don't forsake your dreams just because you can't imagine how to achieve them
All my life, I’d shied away from things I couldn’t imagine. My basic feeling had been that if I couldn’t imagine it, it wasn’t a good idea. It was the same with my mother’s illness: imagine the worst and you can protect against it. If you can’t imagine it, then there’s no protection. Not good, not good.

This conviction was behind my renunciation of the artist’s life before I’d begun to live it. I couldn’t imagine how to be an artist in this world. Looking around at my fellow art school students, at the ones we all knew were going to make it, I couldn’t imagine pleasing the bigwigs from the galleries and museums, the fashion-makers who organized biennials. I couldn’t see myself schmoozing the way the class stars did, flattering older artists and seedy has-been critics to try to wangle an opening for their own advancement. I saw them at it and I couldn’t picture myself doing it. I could have rattled off the bullshit about fragmentation and identity and the tropes of gender, whatever the fuck they are, and Roland Barthes and Judith Butler and Mieke Bal—I could do that, they taught us how to do it, that’s what art school seemed mostly to be for, but I couldn’t do it with a straight face and I couldn’t even imagine doing it with a straight face, and that’s why I went to get my master’s in Education and appeared to myself and to the world to have forsaken my one dream.

-- The Woman Upstairs, Claire Messud

What would it mean if the first thing we learned about anything were totally different?
"What does it mean, you see, that the first thing every American child knows about Germany is Hitler? What if the first thing you knew was something else? And maybe some people would say that now it's important, after the Second World War, its ethical and vital that Hitler is the first thing a child knows. But someone else can argue the opposite. and what would it do, how would it change things, if nobody were allowed to know anything about Hitler, about the war, about any of it, until first they learned about Brahms, Beethoven and Bach, about Hegel and Lessing and Fichte, about Schopenhauer, about Rilke - but all this, you had to know first. Or one thing only, the Brahms Piano Quintet in F Minor, or the Goldeberg Variations, or Laocoön - one of those things you had to know and appreciate before you learned about the Nazis."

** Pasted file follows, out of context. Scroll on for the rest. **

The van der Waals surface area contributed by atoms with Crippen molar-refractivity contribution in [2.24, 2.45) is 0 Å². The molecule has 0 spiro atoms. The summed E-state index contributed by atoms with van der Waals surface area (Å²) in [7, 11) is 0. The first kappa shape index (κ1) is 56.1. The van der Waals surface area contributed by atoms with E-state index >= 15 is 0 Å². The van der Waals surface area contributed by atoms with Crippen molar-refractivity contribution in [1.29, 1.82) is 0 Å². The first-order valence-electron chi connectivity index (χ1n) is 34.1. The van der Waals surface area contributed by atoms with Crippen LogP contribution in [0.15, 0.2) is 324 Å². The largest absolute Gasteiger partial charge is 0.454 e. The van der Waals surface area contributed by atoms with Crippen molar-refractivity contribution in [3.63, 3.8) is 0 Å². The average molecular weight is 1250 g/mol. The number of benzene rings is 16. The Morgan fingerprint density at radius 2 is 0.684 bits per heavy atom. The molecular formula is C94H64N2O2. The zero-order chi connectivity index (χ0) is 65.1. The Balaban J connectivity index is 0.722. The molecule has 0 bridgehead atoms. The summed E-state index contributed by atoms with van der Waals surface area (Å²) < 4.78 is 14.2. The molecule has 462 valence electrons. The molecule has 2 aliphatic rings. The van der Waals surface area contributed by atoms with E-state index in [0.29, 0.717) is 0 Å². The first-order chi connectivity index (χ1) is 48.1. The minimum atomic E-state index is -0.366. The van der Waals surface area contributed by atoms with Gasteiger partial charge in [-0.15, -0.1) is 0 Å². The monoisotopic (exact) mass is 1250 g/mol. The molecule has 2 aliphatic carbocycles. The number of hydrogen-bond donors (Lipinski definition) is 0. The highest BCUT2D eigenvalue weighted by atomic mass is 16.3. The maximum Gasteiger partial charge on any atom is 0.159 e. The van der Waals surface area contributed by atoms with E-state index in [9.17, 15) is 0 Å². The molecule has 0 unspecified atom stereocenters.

"But the world doesn't work like that."
"No, it doesn't." He smiled in that vague way, as if amused by a joke only he had heard. "But what does it mean that it doesn't? And what would it mean if it did?"

-- The Woman Upstairs

The vision of selfishness
No, obviously what strength was all along was the ability to say "Fuck off" to the lot of it, to turn your back on all the suffering and contemplate, unmolested, your own desires above all. Men have generations of practice at this. Men have figured out how to spawn children and leave them to others to raise, how to placate their mothers with a mere phone call from afar, how to insist, as calmly as if insisting that the sun is in the sky, as if any other possibility were madness, that their work, of all things, is what must - and must first - be done. Such a strength has, in its youthful vision, no dogs or gardens or picnics, no children, no sky: it is focused only on one thing, whether it's on money, or on power, or on a paintbrush and a canvas. It's a failure of vision, in fact, anyone with half a brain can see that. It's myopia. But that's what it takes.  You need to see everything else - everyone else - as expendables, as less than yourself.
-- "The Woman Upstairs", Claire Messud

task management system at work
//First of all, what the blooming hell happened to LiveJournal? Ugly ugly ugly.